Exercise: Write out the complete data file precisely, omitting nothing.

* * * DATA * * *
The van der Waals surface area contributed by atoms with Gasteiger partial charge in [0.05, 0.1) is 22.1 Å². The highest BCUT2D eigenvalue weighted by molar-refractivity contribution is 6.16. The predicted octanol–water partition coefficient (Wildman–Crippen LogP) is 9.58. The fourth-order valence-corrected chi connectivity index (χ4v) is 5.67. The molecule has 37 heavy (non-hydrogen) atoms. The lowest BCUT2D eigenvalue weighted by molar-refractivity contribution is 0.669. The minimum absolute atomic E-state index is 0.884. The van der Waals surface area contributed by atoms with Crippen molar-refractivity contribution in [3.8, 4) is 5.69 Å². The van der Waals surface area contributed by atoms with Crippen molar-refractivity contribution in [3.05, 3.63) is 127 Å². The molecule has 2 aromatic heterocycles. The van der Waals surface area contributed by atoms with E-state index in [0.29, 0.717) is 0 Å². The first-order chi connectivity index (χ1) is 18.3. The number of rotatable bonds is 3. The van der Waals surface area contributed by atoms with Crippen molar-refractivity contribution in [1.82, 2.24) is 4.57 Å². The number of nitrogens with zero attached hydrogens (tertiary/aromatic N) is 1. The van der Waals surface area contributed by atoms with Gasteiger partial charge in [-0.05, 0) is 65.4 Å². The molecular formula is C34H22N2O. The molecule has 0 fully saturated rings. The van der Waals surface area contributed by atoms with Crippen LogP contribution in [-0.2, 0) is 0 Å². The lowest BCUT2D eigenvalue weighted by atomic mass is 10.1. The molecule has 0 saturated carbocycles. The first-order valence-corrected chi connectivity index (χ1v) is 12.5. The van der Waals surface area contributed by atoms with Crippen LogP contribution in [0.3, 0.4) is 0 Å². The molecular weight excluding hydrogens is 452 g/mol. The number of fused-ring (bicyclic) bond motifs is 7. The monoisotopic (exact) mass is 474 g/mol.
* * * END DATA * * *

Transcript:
The van der Waals surface area contributed by atoms with Gasteiger partial charge in [0.05, 0.1) is 22.1 Å². The highest BCUT2D eigenvalue weighted by molar-refractivity contribution is 6.16. The predicted octanol–water partition coefficient (Wildman–Crippen LogP) is 9.58. The fourth-order valence-corrected chi connectivity index (χ4v) is 5.67. The molecule has 37 heavy (non-hydrogen) atoms. The lowest BCUT2D eigenvalue weighted by molar-refractivity contribution is 0.669. The minimum absolute atomic E-state index is 0.884. The van der Waals surface area contributed by atoms with Crippen molar-refractivity contribution in [3.8, 4) is 5.69 Å². The van der Waals surface area contributed by atoms with Crippen molar-refractivity contribution in [3.05, 3.63) is 127 Å². The molecule has 2 aromatic heterocycles. The van der Waals surface area contributed by atoms with E-state index in [0.29, 0.717) is 0 Å². The first-order chi connectivity index (χ1) is 18.3. The number of rotatable bonds is 3. The van der Waals surface area contributed by atoms with Crippen molar-refractivity contribution in [1.82, 2.24) is 4.57 Å². The number of nitrogens with zero attached hydrogens (tertiary/aromatic N) is 1. The van der Waals surface area contributed by atoms with Gasteiger partial charge in [-0.05, 0) is 65.4 Å². The molecular formula is C34H22N2O. The molecule has 0 fully saturated rings. The van der Waals surface area contributed by atoms with Crippen LogP contribution in [-0.2, 0) is 0 Å². The lowest BCUT2D eigenvalue weighted by atomic mass is 10.1. The molecule has 0 saturated carbocycles. The first-order valence-corrected chi connectivity index (χ1v) is 12.5. The van der Waals surface area contributed by atoms with Crippen LogP contribution in [0.3, 0.4) is 0 Å². The molecular weight excluding hydrogens is 452 g/mol. The number of fused-ring (bicyclic) bond motifs is 7. The monoisotopic (exact) mass is 474 g/mol.